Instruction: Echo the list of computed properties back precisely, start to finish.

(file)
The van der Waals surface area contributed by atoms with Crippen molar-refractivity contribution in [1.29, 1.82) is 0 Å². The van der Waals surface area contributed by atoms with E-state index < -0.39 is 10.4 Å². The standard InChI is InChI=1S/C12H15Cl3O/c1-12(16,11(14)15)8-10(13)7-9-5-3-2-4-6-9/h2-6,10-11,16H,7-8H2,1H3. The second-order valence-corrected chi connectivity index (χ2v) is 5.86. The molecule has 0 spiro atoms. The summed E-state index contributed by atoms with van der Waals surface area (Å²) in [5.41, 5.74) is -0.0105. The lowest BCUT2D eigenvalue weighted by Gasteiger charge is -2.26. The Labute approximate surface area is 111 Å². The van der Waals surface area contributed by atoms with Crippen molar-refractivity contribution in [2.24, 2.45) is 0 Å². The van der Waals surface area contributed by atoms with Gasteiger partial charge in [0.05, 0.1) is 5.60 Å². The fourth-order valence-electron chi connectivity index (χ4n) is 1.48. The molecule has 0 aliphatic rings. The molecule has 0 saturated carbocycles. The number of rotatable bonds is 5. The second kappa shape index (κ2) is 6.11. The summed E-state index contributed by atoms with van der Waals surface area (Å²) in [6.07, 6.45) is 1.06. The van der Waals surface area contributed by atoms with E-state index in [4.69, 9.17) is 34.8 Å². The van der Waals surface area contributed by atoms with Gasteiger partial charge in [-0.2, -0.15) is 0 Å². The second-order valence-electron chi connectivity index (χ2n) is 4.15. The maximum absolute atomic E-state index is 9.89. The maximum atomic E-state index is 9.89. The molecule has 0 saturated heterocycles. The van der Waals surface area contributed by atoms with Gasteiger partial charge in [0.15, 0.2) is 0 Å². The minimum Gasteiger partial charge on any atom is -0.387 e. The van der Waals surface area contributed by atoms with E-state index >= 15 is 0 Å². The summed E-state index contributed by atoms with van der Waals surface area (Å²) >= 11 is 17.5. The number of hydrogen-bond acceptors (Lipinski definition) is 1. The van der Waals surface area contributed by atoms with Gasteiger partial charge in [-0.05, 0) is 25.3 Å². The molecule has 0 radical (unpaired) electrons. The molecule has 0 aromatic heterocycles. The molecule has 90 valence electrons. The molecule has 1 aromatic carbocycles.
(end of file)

The van der Waals surface area contributed by atoms with Crippen molar-refractivity contribution in [1.29, 1.82) is 0 Å². The van der Waals surface area contributed by atoms with E-state index < -0.39 is 10.4 Å². The standard InChI is InChI=1S/C12H15Cl3O/c1-12(16,11(14)15)8-10(13)7-9-5-3-2-4-6-9/h2-6,10-11,16H,7-8H2,1H3. The second-order valence-corrected chi connectivity index (χ2v) is 5.86. The molecule has 0 spiro atoms. The summed E-state index contributed by atoms with van der Waals surface area (Å²) in [5.41, 5.74) is -0.0105. The lowest BCUT2D eigenvalue weighted by Gasteiger charge is -2.26. The Labute approximate surface area is 111 Å². The van der Waals surface area contributed by atoms with Crippen molar-refractivity contribution in [2.24, 2.45) is 0 Å². The van der Waals surface area contributed by atoms with Gasteiger partial charge in [0.05, 0.1) is 5.60 Å². The fourth-order valence-electron chi connectivity index (χ4n) is 1.48. The molecule has 0 aliphatic rings. The molecule has 0 saturated carbocycles. The number of rotatable bonds is 5. The second kappa shape index (κ2) is 6.11. The summed E-state index contributed by atoms with van der Waals surface area (Å²) in [6.07, 6.45) is 1.06. The van der Waals surface area contributed by atoms with E-state index in [4.69, 9.17) is 34.8 Å². The van der Waals surface area contributed by atoms with Gasteiger partial charge in [-0.2, -0.15) is 0 Å². The second-order valence-electron chi connectivity index (χ2n) is 4.15. The maximum absolute atomic E-state index is 9.89. The maximum atomic E-state index is 9.89. The molecule has 0 saturated heterocycles. The van der Waals surface area contributed by atoms with Gasteiger partial charge in [0.15, 0.2) is 0 Å². The minimum Gasteiger partial charge on any atom is -0.387 e. The van der Waals surface area contributed by atoms with E-state index >= 15 is 0 Å². The summed E-state index contributed by atoms with van der Waals surface area (Å²) >= 11 is 17.5. The number of hydrogen-bond acceptors (Lipinski definition) is 1. The van der Waals surface area contributed by atoms with Gasteiger partial charge in [-0.05, 0) is 25.3 Å². The molecule has 0 radical (unpaired) electrons. The molecule has 0 aromatic heterocycles. The molecule has 90 valence electrons. The molecule has 1 aromatic carbocycles.